The Arctic Council Working Group, the Conservation of Arctic Flora and Fauna (CAFF) has released the “Life Linked to Ice: a guide to sea-ice-associated biodiversity in this time of rapid change” report, which details changes in marine species and human communities as Arctic sea ice disappears, and makes recommendations to the Arctic Council. Changes in sea ice are affecting the very building blocks of life in the Arctic Ocean.
Conditions for species are changing due to sea ice decline
As sea ice declines in the Arctic, conditions are changing for many species in the region that are of critical ecological, economic and/or cultural importance to local communities and to people elsewhere. These changes can threaten Arctic human societies – notably, coastal Indigenous Peoples whose cultures and food security are centered on sea ice and its biodiversity.
For example, in Igloolik, an Inuit community in Nunavut, Canada, changing sea ice is one of many factors contributing to a high prevalence of episodes of food insecurity among residents. Igloolik is located on a small island and its residents require either open water for boating or stable ice for travel by snow machine in order to hunt walrus, fish, access caribou hunting grounds, and travel to other communities. The ice season in the sea near Igloolik declined from nine to seven months between 1979 and 2008, with freeze-up moving from November to December. This means a longer period during which hunting is not possible. Changes in ice dynamics also mean there have been fewer walruses near Igloolik in recent years, so they are either not accessible to hunters or harvesting the walruses costs more in fuel. These ice-related changes have led, at times, to acute shortages of country foods.
It is important to note that sea ice decline is not, by itself, responsible for population decline in any individual species. However, it plays a key role in combination with other factors The Arctic is vast, and changes across the region due to declining sea ice will not be uniform. Individual species’ responses to these changes will be uncertain and varied.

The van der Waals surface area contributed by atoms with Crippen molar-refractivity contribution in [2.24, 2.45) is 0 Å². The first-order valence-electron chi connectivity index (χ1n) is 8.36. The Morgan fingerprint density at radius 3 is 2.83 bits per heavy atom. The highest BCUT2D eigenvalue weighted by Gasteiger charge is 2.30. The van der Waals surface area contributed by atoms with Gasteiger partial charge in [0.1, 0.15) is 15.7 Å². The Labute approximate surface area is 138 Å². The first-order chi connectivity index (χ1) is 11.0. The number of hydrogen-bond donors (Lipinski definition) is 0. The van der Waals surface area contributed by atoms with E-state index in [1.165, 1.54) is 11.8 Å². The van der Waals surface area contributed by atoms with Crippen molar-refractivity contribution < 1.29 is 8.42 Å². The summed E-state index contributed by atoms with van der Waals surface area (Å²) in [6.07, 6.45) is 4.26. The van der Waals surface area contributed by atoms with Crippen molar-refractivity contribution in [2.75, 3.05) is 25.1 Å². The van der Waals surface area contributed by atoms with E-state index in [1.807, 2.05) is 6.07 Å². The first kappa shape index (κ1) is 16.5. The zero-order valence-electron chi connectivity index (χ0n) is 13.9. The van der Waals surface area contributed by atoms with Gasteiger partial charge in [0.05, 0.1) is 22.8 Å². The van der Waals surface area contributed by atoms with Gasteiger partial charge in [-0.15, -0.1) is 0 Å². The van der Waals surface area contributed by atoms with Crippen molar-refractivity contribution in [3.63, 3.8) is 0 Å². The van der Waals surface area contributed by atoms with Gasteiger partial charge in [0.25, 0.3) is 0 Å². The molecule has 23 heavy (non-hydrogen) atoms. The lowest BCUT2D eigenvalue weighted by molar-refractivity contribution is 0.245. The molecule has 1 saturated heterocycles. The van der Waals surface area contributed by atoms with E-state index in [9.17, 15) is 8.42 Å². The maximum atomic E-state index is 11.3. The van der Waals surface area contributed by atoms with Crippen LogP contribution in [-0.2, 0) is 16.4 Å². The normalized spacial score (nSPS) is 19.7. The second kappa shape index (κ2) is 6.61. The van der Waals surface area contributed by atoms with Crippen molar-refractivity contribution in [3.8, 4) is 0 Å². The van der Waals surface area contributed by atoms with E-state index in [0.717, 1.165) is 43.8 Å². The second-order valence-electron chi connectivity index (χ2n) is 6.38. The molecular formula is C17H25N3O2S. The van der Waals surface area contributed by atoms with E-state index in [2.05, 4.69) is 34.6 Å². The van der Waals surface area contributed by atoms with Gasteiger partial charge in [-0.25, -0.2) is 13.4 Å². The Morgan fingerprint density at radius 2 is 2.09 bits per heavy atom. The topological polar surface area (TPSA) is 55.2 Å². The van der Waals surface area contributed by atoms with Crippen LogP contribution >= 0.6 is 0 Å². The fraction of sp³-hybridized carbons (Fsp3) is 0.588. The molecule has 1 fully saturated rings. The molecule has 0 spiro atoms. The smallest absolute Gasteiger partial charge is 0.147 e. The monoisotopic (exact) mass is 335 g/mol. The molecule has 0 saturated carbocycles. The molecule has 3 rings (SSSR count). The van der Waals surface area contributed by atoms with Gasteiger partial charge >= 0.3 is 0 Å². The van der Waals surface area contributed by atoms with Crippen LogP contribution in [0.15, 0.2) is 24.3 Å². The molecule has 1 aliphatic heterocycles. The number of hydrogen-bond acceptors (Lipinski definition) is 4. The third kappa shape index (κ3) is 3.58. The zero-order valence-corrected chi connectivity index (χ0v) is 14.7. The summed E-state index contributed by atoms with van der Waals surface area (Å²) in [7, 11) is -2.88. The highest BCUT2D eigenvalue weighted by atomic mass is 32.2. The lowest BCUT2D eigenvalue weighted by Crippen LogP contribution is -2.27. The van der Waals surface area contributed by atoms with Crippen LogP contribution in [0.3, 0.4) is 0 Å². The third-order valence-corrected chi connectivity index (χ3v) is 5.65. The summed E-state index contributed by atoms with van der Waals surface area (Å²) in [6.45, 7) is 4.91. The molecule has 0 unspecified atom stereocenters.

What we know
- Changes in the Arctic are happening too quickly for some species to cope. Particularly vulnerable are species with limited distributions, specialized feeding or breeding requirements, and/or high reliance on sea ice for part of their life cycles. Amongst others, the report identifies the hooded seal, narwhal and polar bear— species that are vitally important to Indigenous communities— to be vulnerable to change.
- Some sub-Arctic species are expanding northwards into the Arctic, while some Arctic-adapted species are losing habitat along the southern edges of their ranges. For example, commercially fished snow crab has expanded northward in the Bering and Chukchi seas and moved into the Barents Sea. Other northward-extending species include several crab and mollusk species in the Chukchi Sea and the blue mussel in Svalbard. Great black-backed gulls and razorbills have expanded to Hudson Bay, horned puffins to the Beaufort Sea, and great skuas to Svalbard. Conversely, the range of the ivory gull in Canada has contracted over the past 30 years with population declines of over 70% from the early 1980s to 2009, but exact causes of decline are unknown. Ice melt drives Pacific walruses in the Bering and Chukchi seas onto land if the receding ice edge moves too par north for them to feed.
- Development activities, ocean acidification and contaminants are also threats to ocean life, and these will interact with changes in sea ice.
What is to be done?
The “Life Linked to Ice” report contains four recommendations to the Arctic Council:
(1) Facilitate a move to more flexible, adaptable wildlife and habitat-management and marine spatial planning approaches that respond effectively to rapid changes in Arctic biodiversity.
(2) Identify measures for detecting early warning of biodiversity change and triggering conservation actions.
(3) Make more effective use of local and traditional knowledge in Arctic Council assessments and, more broadly, in ecological management.
(4) Target resource managers when communicating research, monitoring and assessment findings.
For more information visit www.caff.is